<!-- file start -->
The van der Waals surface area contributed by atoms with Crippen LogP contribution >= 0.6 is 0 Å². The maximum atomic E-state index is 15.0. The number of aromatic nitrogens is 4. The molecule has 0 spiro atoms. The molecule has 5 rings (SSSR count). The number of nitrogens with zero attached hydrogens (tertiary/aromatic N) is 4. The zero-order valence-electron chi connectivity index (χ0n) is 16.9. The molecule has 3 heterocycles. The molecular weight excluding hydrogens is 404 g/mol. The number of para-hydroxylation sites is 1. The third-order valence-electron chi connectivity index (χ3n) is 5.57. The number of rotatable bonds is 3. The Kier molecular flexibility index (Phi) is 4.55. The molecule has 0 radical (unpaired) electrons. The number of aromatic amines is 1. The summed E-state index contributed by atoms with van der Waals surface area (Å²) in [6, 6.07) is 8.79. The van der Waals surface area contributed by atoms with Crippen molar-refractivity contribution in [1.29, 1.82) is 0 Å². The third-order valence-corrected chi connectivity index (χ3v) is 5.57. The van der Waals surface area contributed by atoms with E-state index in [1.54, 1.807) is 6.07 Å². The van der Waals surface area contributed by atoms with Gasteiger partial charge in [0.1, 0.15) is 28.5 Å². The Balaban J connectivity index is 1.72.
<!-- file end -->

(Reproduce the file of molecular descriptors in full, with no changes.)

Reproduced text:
The van der Waals surface area contributed by atoms with Crippen LogP contribution >= 0.6 is 0 Å². The maximum atomic E-state index is 15.0. The number of aromatic nitrogens is 4. The molecule has 0 spiro atoms. The molecule has 5 rings (SSSR count). The number of nitrogens with zero attached hydrogens (tertiary/aromatic N) is 4. The zero-order valence-electron chi connectivity index (χ0n) is 16.9. The molecule has 3 heterocycles. The molecular weight excluding hydrogens is 404 g/mol. The number of para-hydroxylation sites is 1. The third-order valence-electron chi connectivity index (χ3n) is 5.57. The number of rotatable bonds is 3. The Kier molecular flexibility index (Phi) is 4.55. The molecule has 0 radical (unpaired) electrons. The number of aromatic amines is 1. The summed E-state index contributed by atoms with van der Waals surface area (Å²) in [6, 6.07) is 8.79. The van der Waals surface area contributed by atoms with Crippen molar-refractivity contribution in [1.29, 1.82) is 0 Å². The third-order valence-corrected chi connectivity index (χ3v) is 5.57. The van der Waals surface area contributed by atoms with E-state index in [1.54, 1.807) is 6.07 Å². The van der Waals surface area contributed by atoms with Gasteiger partial charge in [0.1, 0.15) is 28.5 Å². The Balaban J connectivity index is 1.72.